Implementing Guidelines for Smoking Cessation: A Randomized Trial of Evidence-Based Quality Improvement
|Smoking Smoking Cessation Quality Improvement||Behavioral: Quality Improvement|
|Study Design:||Allocation: Randomized
Intervention Model: Single Group Assignment
Masking: Open Label
Primary Purpose: Treatment
|Official Title:||Implementing Guidelines for Smoking Cessation: A Randomized Trial of Evidence-Based Quality Improvement|
|Study Completion Date:||December 2002|
Smoking is a serious and common health risk among veterans. Given the press of national initiatives and local incentives to improve smoking cessation care in response to VA performance measures, this study tests a widely applicable approach to clinical practice guidelines implementation, namely evidence-based quality improvement, which is directly relevant to the translation of efficacious treatments into enhancements in VA health care policy and practice. Evidence-Based Quality Improvement (EBQI) focuses on improved provider adherence to smoking cessation guidelines and a decrease in patient smoking rates in a manner designed to produce short- and long-term health improvements and cost benefits at the organizational level.
Adherence to smoking cessation guidelines requires practice changes at the patient, provider, and system levels to achieve optimal quit rates. The objective of this study was to evaluate the effectiveness of evidence-based quality improvement (EBQI)�an expert-designed and locally implemented clinical reorganization of smoking cessation care�on changes in smoking cessation (SC) practice among primary care providers and health outcomes among veteran smokers.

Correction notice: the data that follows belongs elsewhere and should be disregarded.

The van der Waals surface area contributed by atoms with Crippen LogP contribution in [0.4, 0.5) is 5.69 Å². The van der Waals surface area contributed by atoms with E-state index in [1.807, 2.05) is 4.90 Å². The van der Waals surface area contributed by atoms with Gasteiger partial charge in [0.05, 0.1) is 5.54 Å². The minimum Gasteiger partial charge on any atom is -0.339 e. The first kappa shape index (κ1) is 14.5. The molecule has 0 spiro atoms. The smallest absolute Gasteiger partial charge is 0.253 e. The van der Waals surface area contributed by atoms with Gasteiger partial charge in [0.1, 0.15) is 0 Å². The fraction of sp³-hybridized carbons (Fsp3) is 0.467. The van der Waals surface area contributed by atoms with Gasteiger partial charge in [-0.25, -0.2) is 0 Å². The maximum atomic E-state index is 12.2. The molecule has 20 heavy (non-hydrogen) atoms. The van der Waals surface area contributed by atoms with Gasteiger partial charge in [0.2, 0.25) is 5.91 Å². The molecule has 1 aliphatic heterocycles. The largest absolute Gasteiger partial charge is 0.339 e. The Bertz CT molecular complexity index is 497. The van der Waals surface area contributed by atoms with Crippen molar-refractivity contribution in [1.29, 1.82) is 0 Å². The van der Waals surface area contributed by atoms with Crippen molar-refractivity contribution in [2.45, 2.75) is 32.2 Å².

An evidence-based quality improvement intervention comprising provision of physician and patient educational materials, local priority setting with leadership and providers, and local adaptation of expert-designed protocols was implemented in experimental VA primary care practices (n=9). VA control sites (n=9), matched on size and academic affiliation, received smoking cessation guideline copies. We randomly sampled, consented, screened and surveyed primary care patients at all 18 sites (n=1,941 smokers) and used computer-assisted telephone interviewing to assess sociodemographics, health status, function, and smoking behavior, attitudes and treatment experience. Post-intervention 12-month follow-up interviews were completed using the same measures (n=1,080). We used multiple imputation using hotdeck techniques and applied both enrollment and attrition weights to the patient-level data. We used weighted logistic regression to evaluate intervention effects, controlling for patient-level predictors of quit attempts and quit status (e.g., level of addiction, readiness to change, age, health).
The project is completed. Analysis is ongoing for manuscripts.
Please refer to this study by its ClinicalTrials.gov identifier: NCT00012987
|United States, California|
|VA Palo Alto Health Care System, Palo Alto, CA|
|Palo Alto, California, United States, 94304-1290|
|VA Greater Los Angeles Healthcare System, Sepulveda, CA|
|Sepulveda, California, United States, 91343|
|Principal Investigator:||Scott E Sherman, MD MPH||VA Greater Los Angeles Healthcare System, Sepulveda, CA|
|Principal Investigator:||Elizabeth M. Yano, PhD MSPH||VA Greater Los Angeles Healthcare System, Sepulveda, CA|